Nick Sirianni has his work cut out for him. The new Eagles coach is taking over a football team that won just four games this season and has a quarterback — Carson Wentz — who finished at or near the bottom of just about every significant NFL passing category.
Wentz was benched by Sirianni’s predecessor, Doug Pederson, in early December. Wentz’s replacement, rookie second-round pick Jalen Hurts, showed flashes of promise and even helped lead the Eagles to an upset win over the New Orleans Saints.
But the Eagles are paying Wentz a ton of money that makes trading him a challenge and keeping him on the bench an unappetizing alternative.
Which is why owner Jeffrey Lurie and general manager Howie Roseman are hoping the 39-year-old Sirianni and whomever he is bringing in to be his offensive coordinator and quarterbacks coach can fix Wentz.
“It behooves us as a team with a new coach and a new coaching staff to be able to really get him back to that elite progression,” Lurie said last week after firing Pederson, who was sacked after making it clear to Lurie and Roseman that he preferred to go forward with Hurts as his starter.
Lurie insisted last week that he really had no preference as to whether his next coach had an offensive or defensive background. But it was clear from the beginning of the 10-day, 11-interview search that he wanted an offensive guy who could fix the Deerhunter.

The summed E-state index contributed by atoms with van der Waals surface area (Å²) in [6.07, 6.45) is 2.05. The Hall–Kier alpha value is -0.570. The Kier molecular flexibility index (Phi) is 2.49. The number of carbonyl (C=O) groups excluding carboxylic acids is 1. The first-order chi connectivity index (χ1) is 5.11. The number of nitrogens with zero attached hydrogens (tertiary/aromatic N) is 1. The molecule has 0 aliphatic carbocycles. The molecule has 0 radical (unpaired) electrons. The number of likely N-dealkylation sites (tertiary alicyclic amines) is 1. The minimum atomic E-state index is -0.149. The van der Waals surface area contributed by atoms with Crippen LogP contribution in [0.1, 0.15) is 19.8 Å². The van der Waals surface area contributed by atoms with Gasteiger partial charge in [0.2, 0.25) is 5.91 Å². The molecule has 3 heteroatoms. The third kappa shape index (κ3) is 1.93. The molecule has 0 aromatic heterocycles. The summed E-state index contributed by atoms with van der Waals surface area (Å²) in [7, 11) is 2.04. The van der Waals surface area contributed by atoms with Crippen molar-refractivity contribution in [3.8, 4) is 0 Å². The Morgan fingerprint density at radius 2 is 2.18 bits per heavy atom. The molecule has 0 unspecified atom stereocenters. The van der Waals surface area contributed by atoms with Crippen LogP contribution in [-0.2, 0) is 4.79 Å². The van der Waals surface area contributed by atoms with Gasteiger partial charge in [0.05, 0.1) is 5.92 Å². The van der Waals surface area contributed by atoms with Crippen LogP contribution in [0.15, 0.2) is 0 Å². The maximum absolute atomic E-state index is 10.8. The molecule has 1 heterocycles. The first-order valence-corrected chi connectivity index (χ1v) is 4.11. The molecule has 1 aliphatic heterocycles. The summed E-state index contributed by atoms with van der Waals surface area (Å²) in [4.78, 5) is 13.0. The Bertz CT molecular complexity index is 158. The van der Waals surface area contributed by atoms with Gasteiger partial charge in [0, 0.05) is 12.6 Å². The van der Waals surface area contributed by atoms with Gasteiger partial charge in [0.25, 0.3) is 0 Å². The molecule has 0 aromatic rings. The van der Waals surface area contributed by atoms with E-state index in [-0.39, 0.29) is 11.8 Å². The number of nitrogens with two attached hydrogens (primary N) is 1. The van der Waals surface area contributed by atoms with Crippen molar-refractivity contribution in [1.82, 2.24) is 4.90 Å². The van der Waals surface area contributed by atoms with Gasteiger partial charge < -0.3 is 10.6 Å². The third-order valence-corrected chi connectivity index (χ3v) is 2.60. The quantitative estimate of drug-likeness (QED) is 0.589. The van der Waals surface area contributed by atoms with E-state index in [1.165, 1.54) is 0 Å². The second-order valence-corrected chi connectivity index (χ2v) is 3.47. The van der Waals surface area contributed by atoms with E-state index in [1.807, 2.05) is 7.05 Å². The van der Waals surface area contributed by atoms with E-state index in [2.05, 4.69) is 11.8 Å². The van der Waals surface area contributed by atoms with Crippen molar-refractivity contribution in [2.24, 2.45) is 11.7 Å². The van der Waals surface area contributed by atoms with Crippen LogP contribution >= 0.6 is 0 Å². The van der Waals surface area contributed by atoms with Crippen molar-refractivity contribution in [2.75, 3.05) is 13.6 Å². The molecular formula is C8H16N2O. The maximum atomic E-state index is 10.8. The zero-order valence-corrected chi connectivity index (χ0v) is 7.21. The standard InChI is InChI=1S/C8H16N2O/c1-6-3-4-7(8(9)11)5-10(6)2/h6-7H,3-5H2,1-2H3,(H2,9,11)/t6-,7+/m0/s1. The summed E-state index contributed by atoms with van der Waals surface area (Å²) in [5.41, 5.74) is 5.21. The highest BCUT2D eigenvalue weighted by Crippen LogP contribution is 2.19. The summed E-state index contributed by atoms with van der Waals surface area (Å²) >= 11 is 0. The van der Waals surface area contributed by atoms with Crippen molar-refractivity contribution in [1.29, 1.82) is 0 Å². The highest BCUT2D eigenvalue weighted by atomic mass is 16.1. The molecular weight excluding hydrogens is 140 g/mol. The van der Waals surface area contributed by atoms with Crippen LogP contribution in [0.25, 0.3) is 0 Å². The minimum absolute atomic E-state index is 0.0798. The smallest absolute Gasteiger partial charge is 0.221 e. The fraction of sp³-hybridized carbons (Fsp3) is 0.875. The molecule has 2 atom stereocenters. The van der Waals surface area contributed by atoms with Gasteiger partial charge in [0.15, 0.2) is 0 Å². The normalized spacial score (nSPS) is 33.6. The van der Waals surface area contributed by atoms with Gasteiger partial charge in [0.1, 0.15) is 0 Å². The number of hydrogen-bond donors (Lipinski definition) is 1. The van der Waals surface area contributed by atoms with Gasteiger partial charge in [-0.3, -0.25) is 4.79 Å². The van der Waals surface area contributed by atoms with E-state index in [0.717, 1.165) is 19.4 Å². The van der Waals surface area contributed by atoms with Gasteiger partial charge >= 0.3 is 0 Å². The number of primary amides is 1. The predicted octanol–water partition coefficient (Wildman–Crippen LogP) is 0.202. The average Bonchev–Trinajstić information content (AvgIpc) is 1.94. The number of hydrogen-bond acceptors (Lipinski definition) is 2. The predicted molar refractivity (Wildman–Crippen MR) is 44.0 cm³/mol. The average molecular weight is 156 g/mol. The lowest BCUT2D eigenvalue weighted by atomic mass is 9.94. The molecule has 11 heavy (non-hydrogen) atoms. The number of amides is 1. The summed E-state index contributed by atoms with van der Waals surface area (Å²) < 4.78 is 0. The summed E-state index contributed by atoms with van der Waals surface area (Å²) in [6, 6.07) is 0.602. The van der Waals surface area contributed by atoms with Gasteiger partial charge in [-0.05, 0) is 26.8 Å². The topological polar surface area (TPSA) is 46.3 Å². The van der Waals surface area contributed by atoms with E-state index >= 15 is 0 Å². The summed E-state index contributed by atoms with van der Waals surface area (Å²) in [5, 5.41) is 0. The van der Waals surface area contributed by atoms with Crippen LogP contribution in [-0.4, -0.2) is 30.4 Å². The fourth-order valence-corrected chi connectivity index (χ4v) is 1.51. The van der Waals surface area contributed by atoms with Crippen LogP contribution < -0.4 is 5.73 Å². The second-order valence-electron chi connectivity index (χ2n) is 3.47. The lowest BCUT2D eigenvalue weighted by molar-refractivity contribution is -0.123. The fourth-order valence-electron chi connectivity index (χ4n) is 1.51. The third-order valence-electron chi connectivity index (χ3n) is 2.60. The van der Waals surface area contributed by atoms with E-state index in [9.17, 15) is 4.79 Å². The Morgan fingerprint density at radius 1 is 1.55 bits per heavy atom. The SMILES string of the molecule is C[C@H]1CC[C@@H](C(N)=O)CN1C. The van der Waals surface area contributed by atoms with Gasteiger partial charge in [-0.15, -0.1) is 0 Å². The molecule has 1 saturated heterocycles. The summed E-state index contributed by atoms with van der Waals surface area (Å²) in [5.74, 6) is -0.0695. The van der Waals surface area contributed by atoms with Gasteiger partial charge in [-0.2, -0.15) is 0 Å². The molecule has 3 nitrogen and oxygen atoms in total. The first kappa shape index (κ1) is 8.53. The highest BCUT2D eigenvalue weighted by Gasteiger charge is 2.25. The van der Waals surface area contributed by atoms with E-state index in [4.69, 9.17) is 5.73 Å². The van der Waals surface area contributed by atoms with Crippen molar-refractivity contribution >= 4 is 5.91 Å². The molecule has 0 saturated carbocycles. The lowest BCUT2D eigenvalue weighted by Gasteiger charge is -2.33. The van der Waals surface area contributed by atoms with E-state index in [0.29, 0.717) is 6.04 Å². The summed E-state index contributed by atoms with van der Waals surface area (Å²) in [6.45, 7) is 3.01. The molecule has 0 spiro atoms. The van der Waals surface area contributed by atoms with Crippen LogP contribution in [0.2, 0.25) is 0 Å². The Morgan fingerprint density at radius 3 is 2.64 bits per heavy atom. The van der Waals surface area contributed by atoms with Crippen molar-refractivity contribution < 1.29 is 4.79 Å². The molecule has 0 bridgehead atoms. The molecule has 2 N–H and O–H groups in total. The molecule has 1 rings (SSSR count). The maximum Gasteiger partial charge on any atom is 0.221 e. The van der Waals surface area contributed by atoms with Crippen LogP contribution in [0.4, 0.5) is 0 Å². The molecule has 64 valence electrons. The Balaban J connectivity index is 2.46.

The Eagles’ other coaching finalist, New England Patriots offensive coordinator Josh McDaniels, actually is more qualified to repair a broken quarterback. But Lurie realized that a McDaniels-Roseman partnership would’ve had the shelf life of a carton of milk.
Enter Sirianni, 39, who has spent the last three years serving as Frank Reich’s offensive coordinator in Indianapolis. He spent two of those three seasons working with Andrew Luck and Philip Rivers. That’s akin to being a Hollywood concierge doctor compared to the bloody trauma work he’s facing with Wentz, who had a 72.8 passer rating and threw a league-high 15 interceptions in 2020.
The first thing Sirianni will have to ascertain is whether Wentz even wants to be fixed. If he doesn’t, this could get ugly very quickly. But Lurie and Roseman are committed to Wentz. According to a league source, no one from the organization has even bothered to contact Hurts since the end of the season.
“Carson has to recognize that he has mechanical issues and fundamental flaws that need to be addressed,” said NFL Network analyst Brian Baldinger. “It starts there. If he fights it or doesn’t agree with it or feels that all he needed was a [coaching] change and it’ll be all good, then he’s sadly mistaken.”
Sirianni is going to have to delegate a lot of the fix-Carson duties to his still-unnamed offensive coordinator and quarterbacks coach. Because he’s got 52 other players to coach.
“I’ve seen a lot of these kinds of hires over the years,” said Baldinger, who spent 11 years as an NFL offensive lineman prior to his long career as a broadcaster. “My only problem is, if your No. 1 goal is to fix Carson, well, what about the other 52 guys? Can you connect with those players?
“You might get your quarterback fixed, but what’s your defense going to do? What are you going to do when you stand up in front of the room and address these guys? What are you going to do when you’re in the middle of a three-game losing streak and everybody is ready to jump off the ship? How do you handle that part? Nobody knows.